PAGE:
Treatment with tacrolimus and prednisolone is preferable to intravenous cyclophosphamide as the initial therapy for children with steroid-resistant nephrotic syndrome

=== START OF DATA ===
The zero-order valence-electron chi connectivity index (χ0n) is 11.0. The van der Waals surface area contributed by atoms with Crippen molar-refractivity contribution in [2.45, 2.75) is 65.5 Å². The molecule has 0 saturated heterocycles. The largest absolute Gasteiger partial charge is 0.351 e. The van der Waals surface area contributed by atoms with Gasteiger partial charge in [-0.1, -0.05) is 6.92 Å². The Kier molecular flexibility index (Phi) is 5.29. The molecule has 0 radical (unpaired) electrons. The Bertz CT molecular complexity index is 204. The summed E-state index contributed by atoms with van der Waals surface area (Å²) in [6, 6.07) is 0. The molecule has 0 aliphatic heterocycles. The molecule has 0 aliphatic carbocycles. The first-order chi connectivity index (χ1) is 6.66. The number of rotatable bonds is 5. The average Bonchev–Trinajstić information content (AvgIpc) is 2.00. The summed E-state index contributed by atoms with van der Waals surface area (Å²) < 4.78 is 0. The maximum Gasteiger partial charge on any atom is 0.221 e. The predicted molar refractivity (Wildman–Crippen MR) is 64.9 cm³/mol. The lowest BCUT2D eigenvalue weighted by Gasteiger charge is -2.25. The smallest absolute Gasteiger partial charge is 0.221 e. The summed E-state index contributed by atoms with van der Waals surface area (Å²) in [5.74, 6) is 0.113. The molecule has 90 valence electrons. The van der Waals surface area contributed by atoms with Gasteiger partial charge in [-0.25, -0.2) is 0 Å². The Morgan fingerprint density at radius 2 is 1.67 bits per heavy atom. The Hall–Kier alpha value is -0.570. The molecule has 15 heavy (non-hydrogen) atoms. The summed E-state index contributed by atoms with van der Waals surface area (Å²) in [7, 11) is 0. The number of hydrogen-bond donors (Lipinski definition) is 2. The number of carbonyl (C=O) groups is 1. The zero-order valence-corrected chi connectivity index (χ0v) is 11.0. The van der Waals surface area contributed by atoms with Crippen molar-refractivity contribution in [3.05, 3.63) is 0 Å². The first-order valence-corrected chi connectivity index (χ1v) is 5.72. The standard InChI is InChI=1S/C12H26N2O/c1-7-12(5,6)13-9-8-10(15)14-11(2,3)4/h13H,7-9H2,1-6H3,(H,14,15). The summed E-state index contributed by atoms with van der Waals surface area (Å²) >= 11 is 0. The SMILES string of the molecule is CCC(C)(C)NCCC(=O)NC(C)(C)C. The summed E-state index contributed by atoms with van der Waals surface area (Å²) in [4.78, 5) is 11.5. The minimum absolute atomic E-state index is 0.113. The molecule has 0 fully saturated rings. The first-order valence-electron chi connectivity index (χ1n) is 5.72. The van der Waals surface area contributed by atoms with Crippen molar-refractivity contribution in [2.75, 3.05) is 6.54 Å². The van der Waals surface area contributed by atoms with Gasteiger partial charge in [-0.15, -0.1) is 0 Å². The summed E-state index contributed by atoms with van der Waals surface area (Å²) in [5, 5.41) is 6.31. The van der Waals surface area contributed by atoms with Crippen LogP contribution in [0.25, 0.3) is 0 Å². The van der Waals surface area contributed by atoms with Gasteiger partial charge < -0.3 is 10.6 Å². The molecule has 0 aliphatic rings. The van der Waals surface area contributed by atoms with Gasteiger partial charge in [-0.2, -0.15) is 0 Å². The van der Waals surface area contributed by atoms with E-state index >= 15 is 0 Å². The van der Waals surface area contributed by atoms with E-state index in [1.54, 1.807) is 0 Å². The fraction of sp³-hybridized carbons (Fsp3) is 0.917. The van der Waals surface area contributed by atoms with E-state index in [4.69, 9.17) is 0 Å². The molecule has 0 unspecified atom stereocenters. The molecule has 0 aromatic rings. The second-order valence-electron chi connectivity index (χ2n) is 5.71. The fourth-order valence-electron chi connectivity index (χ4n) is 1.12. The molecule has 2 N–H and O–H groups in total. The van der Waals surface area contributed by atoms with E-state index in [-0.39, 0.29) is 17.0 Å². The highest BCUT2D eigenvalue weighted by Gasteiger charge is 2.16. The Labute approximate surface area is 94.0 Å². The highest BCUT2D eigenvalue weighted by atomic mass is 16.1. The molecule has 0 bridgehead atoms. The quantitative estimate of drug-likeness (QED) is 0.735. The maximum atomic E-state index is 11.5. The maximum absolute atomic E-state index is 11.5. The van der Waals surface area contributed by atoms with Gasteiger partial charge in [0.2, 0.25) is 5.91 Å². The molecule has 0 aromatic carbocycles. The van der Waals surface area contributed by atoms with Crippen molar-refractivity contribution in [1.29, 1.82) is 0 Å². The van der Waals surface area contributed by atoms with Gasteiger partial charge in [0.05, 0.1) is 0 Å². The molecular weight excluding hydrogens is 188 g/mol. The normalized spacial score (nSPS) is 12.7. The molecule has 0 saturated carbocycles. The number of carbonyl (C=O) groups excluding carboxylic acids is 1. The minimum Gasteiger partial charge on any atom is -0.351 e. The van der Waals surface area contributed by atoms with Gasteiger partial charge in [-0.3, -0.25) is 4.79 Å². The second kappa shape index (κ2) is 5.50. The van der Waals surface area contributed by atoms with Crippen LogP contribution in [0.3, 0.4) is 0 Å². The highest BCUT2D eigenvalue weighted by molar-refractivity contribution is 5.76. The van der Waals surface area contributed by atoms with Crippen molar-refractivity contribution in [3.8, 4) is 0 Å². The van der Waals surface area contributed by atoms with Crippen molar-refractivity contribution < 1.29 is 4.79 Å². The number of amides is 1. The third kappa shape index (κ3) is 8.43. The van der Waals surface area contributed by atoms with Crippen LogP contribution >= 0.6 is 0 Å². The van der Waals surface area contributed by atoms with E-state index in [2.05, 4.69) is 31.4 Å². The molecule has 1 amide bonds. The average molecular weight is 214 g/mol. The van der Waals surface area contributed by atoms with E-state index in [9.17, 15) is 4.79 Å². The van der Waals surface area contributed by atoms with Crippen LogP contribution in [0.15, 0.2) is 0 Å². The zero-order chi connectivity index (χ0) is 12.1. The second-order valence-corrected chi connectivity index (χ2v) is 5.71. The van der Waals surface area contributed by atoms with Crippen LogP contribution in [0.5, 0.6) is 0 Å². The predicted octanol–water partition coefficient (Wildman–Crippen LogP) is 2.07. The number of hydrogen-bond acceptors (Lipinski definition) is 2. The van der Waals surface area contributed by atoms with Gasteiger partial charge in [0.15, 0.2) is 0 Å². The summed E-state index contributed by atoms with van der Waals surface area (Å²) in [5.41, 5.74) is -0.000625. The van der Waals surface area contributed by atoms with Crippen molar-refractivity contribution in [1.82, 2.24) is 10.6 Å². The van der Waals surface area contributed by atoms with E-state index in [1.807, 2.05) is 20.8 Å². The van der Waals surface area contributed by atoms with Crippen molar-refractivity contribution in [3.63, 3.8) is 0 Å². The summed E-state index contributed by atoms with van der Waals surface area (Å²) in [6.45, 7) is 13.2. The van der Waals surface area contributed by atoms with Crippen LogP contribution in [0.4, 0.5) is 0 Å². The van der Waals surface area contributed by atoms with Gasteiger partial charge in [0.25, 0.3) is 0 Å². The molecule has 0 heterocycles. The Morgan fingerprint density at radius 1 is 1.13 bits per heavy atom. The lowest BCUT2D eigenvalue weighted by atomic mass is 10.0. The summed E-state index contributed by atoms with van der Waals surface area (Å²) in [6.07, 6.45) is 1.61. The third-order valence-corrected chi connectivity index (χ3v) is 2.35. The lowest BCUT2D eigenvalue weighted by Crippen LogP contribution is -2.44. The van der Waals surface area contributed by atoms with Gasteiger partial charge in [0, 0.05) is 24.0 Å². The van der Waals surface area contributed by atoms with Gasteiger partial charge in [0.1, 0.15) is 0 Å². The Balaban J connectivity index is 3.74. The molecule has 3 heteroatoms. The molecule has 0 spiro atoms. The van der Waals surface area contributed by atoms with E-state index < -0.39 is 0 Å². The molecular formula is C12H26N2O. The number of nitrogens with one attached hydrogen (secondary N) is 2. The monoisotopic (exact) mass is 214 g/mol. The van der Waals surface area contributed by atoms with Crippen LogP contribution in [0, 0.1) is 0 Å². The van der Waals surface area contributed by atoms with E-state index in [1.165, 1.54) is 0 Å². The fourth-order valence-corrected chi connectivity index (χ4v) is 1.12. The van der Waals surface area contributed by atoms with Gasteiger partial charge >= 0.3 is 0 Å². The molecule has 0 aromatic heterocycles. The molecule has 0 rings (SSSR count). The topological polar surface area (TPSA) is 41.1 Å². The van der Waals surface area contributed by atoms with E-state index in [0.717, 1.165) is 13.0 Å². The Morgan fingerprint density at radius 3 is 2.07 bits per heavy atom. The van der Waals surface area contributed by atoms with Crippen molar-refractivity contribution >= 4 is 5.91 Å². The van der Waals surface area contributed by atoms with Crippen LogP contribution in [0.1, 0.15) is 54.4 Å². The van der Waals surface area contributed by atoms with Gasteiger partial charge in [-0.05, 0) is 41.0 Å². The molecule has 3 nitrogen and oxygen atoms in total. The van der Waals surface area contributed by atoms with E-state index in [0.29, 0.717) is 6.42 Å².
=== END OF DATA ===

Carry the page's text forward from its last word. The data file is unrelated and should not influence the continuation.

There are limited data on the relative efficacy and safety of calcineurin inhibitors and alkylating agents for idiopathic steroid-resistant nephrotic syndrome in children. To clarify this, we compared tacrolimus and intravenous cyclophosphamide therapy in a multicenter, randomized, controlled trial of 131 consecutive pediatric patients with minimal change disease, focal segmental glomerulosclerosis, or mesangioproliferative glomerulonephritis, stratified for initial or late steroid resistance. Patients were randomized to receive tacrolimus for 12 months or 6-monthly infusions of intravenous cyclophosphamide with both arms receiving equal amounts of alternate-day prednisolone. The primary outcome of complete or partial remission at 6 months, based on spot urine protein to creatinine ratios, was significantly higher in children receiving tacrolimus compared to cyclophosphamide (hazard ratio 2.64). Complete remission was significantly higher with tacrolimus (52.4%) than with cyclophosphamide (14.8%). The secondary outcome of sustained remission or steroid-sensitive relapse of nephrotic syndrome at 12 months was significantly higher with tacrolimus than cyclophosphamide. Treatment withdrawal was higher with cyclophosphamide, chiefly due to systemic infections. Compared to cyclophosphamide, 3 patients required treatment with tacrolimus to achieve 1 additional remission. Thus, tacrolimus and prednisolone are effective, safe, and preferable to cyclophosphamide as the initial therapy for patients with steroid-resistant nephrotic syndrome.